A new “smart catheter” that senses the start of an infection, and automatically releases an anti-bacterial substance, is being developed to combat the problem of catheter-related blood and urinary tract infections, scientists reported in Baltimore on August 23 at the 244th National Meeting & Exposition of the American Chemical Society.
Dipankar Koley, Ph.D., who delivered the report, said the “smart catheter” technology is being developed for both catheters inserted into blood vessels and the urinary tract.
“About 1.5 million healthcare-associated infections are reported in the United States alone each year, resulting in 99,000 deaths and up to $45 billion in extra health care costs,” said Koley.
Researchers say they’re designing patch-like devices to wirelessly transmit information about a person’s vital health statistics, potentially freeing patients from the wires and sticky electrodes of electroencephalograms (EEGs) and electrocardiogram (EKGs).
The devices, currently envisioned to be more like a temporary tattoo than a medical patch, could conceivably measure heart activity and brain waves, said John Rogers, a professor of materials science and engineering at the University of Illinois at Urbana-Champaign, who spoke about the new research at a conference this week.
“The big benefit would be the ability to continuously monitor health and wellness,” Rogers said. “There’s a lot of interest in personalized medicine and the quantified self, and hardware is key.”
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Researchers at Purdue University’s Weldon School of Biomedical Engineering are in the process of developing scaffold-like materials that promises to speed up the recovery process for patients. The wound healing material has a fast curing time once inside the body.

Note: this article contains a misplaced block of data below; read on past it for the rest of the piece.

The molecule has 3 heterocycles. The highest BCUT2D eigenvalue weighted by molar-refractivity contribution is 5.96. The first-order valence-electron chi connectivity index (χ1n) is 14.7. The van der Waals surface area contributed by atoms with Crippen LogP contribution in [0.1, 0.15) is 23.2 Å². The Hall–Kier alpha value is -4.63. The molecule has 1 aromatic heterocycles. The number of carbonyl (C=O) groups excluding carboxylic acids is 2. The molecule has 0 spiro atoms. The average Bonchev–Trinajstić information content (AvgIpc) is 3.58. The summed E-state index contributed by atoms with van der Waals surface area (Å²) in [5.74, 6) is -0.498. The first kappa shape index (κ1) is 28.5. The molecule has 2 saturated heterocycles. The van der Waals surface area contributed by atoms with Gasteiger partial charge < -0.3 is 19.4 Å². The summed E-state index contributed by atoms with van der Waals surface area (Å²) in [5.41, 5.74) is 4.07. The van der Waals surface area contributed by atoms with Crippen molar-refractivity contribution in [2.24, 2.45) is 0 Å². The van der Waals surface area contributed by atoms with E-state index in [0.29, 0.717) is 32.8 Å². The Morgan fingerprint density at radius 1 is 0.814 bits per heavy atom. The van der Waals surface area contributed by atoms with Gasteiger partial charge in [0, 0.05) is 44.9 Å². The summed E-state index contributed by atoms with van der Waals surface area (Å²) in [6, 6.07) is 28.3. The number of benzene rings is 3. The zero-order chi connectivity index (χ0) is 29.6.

Alyssa Panitch, an associate professor at Purdue University, heads the research team that discovered the liquid wound healing material, after numerous years of clinical testing at the Weldon School of Biomedical Engineering. The material is being touted as a modern medicine breakthrough and promises to create an expedited process for burn victims and those that require the fastest recovery time possible.
The research is showing that the liquid material can be injected directly into a wound site and will solidify and fill any space needed. Once inside the body, the liquid spreads out and forms an almost immediate bonding for repairs of such wound treatments as mending damaged bones, spinal cord fusions, arterial reattachment, and other tissue rebuilding procedures.
This is a preview of Biomaterials Research Update: New Wound Healing Materials at Purdue. Read the full post (640 words, 2 images, estimated 2:34 mins reading time)